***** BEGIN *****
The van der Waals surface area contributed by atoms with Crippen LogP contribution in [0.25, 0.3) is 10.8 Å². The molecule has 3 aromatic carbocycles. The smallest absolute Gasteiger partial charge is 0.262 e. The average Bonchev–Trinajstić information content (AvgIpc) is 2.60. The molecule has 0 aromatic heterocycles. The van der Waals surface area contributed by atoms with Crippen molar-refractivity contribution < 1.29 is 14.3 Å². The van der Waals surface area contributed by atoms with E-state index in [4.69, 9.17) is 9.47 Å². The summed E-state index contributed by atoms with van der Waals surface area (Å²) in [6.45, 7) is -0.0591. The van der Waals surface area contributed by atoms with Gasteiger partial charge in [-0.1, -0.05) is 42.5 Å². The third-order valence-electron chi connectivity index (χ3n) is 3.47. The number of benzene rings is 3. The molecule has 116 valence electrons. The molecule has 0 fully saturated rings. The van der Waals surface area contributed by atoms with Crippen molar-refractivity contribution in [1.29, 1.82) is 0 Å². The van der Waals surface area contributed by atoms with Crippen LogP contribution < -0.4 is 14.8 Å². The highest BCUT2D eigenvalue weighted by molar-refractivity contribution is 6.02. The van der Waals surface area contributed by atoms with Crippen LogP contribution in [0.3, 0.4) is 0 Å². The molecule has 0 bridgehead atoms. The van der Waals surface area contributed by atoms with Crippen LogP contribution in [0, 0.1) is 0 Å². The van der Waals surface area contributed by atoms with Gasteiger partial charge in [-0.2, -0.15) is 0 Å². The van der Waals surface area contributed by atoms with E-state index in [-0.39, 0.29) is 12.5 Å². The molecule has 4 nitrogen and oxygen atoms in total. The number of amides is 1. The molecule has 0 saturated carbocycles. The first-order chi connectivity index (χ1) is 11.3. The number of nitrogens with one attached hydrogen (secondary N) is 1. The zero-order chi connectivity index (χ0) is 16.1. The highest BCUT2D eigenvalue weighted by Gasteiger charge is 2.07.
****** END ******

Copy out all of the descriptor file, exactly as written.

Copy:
The van der Waals surface area contributed by atoms with Crippen LogP contribution in [0.25, 0.3) is 10.8 Å². The molecule has 3 aromatic carbocycles. The smallest absolute Gasteiger partial charge is 0.262 e. The average Bonchev–Trinajstić information content (AvgIpc) is 2.60. The molecule has 0 aromatic heterocycles. The van der Waals surface area contributed by atoms with Crippen molar-refractivity contribution < 1.29 is 14.3 Å². The van der Waals surface area contributed by atoms with E-state index in [4.69, 9.17) is 9.47 Å². The summed E-state index contributed by atoms with van der Waals surface area (Å²) in [6.45, 7) is -0.0591. The van der Waals surface area contributed by atoms with Gasteiger partial charge in [-0.1, -0.05) is 42.5 Å². The third-order valence-electron chi connectivity index (χ3n) is 3.47. The number of benzene rings is 3. The molecule has 116 valence electrons. The molecule has 0 fully saturated rings. The van der Waals surface area contributed by atoms with Crippen molar-refractivity contribution in [1.29, 1.82) is 0 Å². The van der Waals surface area contributed by atoms with Crippen LogP contribution < -0.4 is 14.8 Å². The highest BCUT2D eigenvalue weighted by molar-refractivity contribution is 6.02. The van der Waals surface area contributed by atoms with Crippen LogP contribution in [0.3, 0.4) is 0 Å². The molecule has 0 bridgehead atoms. The van der Waals surface area contributed by atoms with Crippen LogP contribution in [0, 0.1) is 0 Å². The van der Waals surface area contributed by atoms with Gasteiger partial charge in [-0.2, -0.15) is 0 Å². The van der Waals surface area contributed by atoms with E-state index in [-0.39, 0.29) is 12.5 Å². The molecule has 4 nitrogen and oxygen atoms in total. The number of amides is 1. The molecule has 0 saturated carbocycles. The first-order chi connectivity index (χ1) is 11.3. The number of nitrogens with one attached hydrogen (secondary N) is 1. The zero-order chi connectivity index (χ0) is 16.1. The highest BCUT2D eigenvalue weighted by Gasteiger charge is 2.07.